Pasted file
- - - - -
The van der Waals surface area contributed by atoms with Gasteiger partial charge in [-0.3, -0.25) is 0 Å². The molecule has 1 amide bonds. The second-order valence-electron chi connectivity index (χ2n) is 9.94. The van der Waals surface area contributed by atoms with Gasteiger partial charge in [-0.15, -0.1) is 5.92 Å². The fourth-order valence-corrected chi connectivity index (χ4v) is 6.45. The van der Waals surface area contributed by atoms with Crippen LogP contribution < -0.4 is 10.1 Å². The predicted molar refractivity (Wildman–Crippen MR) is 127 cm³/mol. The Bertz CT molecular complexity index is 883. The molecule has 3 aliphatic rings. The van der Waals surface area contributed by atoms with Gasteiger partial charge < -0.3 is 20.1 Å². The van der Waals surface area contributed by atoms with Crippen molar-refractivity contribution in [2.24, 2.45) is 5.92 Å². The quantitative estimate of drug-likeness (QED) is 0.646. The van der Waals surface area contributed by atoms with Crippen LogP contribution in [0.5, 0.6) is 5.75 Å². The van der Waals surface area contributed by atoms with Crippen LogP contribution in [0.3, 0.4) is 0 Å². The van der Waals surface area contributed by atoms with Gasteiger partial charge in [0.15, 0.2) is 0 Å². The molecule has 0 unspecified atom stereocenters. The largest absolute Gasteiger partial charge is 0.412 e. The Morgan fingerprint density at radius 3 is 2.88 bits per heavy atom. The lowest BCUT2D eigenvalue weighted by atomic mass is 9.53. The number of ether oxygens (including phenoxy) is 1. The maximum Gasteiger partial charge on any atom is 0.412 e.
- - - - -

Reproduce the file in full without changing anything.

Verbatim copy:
The van der Waals surface area contributed by atoms with Gasteiger partial charge in [-0.3, -0.25) is 0 Å². The molecule has 1 amide bonds. The second-order valence-electron chi connectivity index (χ2n) is 9.94. The van der Waals surface area contributed by atoms with Gasteiger partial charge in [-0.15, -0.1) is 5.92 Å². The fourth-order valence-corrected chi connectivity index (χ4v) is 6.45. The van der Waals surface area contributed by atoms with Crippen LogP contribution < -0.4 is 10.1 Å². The predicted molar refractivity (Wildman–Crippen MR) is 127 cm³/mol. The Bertz CT molecular complexity index is 883. The molecule has 3 aliphatic rings. The van der Waals surface area contributed by atoms with Gasteiger partial charge < -0.3 is 20.1 Å². The van der Waals surface area contributed by atoms with Crippen molar-refractivity contribution in [2.24, 2.45) is 5.92 Å². The quantitative estimate of drug-likeness (QED) is 0.646. The van der Waals surface area contributed by atoms with Crippen LogP contribution in [0.5, 0.6) is 5.75 Å². The van der Waals surface area contributed by atoms with Crippen LogP contribution in [0.3, 0.4) is 0 Å². The van der Waals surface area contributed by atoms with Gasteiger partial charge in [0.15, 0.2) is 0 Å². The molecule has 0 unspecified atom stereocenters. The largest absolute Gasteiger partial charge is 0.412 e. The Morgan fingerprint density at radius 3 is 2.88 bits per heavy atom. The lowest BCUT2D eigenvalue weighted by atomic mass is 9.53. The number of ether oxygens (including phenoxy) is 1. The maximum Gasteiger partial charge on any atom is 0.412 e.